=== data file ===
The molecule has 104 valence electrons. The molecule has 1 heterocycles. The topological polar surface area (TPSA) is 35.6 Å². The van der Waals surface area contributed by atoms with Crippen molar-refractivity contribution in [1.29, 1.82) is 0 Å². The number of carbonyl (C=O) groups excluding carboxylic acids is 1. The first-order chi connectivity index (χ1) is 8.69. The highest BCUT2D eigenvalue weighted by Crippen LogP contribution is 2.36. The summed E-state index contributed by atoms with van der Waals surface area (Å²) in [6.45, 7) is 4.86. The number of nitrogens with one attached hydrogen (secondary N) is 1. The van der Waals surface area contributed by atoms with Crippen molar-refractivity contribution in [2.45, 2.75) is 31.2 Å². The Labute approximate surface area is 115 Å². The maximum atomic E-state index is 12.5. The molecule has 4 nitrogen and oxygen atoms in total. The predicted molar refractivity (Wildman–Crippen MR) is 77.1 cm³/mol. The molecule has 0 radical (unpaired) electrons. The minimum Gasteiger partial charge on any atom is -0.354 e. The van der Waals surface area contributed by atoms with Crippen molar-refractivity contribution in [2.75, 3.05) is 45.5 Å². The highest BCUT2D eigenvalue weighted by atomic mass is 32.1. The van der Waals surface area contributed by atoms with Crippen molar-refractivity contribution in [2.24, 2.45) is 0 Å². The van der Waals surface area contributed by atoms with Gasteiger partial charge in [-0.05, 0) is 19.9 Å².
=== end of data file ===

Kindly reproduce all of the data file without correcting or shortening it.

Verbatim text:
The molecule has 104 valence electrons. The molecule has 1 heterocycles. The topological polar surface area (TPSA) is 35.6 Å². The van der Waals surface area contributed by atoms with Crippen molar-refractivity contribution in [1.29, 1.82) is 0 Å². The number of carbonyl (C=O) groups excluding carboxylic acids is 1. The first-order chi connectivity index (χ1) is 8.69. The highest BCUT2D eigenvalue weighted by Crippen LogP contribution is 2.36. The summed E-state index contributed by atoms with van der Waals surface area (Å²) in [6.45, 7) is 4.86. The number of nitrogens with one attached hydrogen (secondary N) is 1. The van der Waals surface area contributed by atoms with Crippen molar-refractivity contribution in [2.45, 2.75) is 31.2 Å². The Labute approximate surface area is 115 Å². The maximum atomic E-state index is 12.5. The molecule has 4 nitrogen and oxygen atoms in total. The predicted molar refractivity (Wildman–Crippen MR) is 77.1 cm³/mol. The molecule has 0 radical (unpaired) electrons. The minimum Gasteiger partial charge on any atom is -0.354 e. The van der Waals surface area contributed by atoms with Crippen molar-refractivity contribution in [2.75, 3.05) is 45.5 Å². The highest BCUT2D eigenvalue weighted by atomic mass is 32.1. The van der Waals surface area contributed by atoms with Crippen molar-refractivity contribution in [2.24, 2.45) is 0 Å². The van der Waals surface area contributed by atoms with Gasteiger partial charge in [-0.05, 0) is 19.9 Å².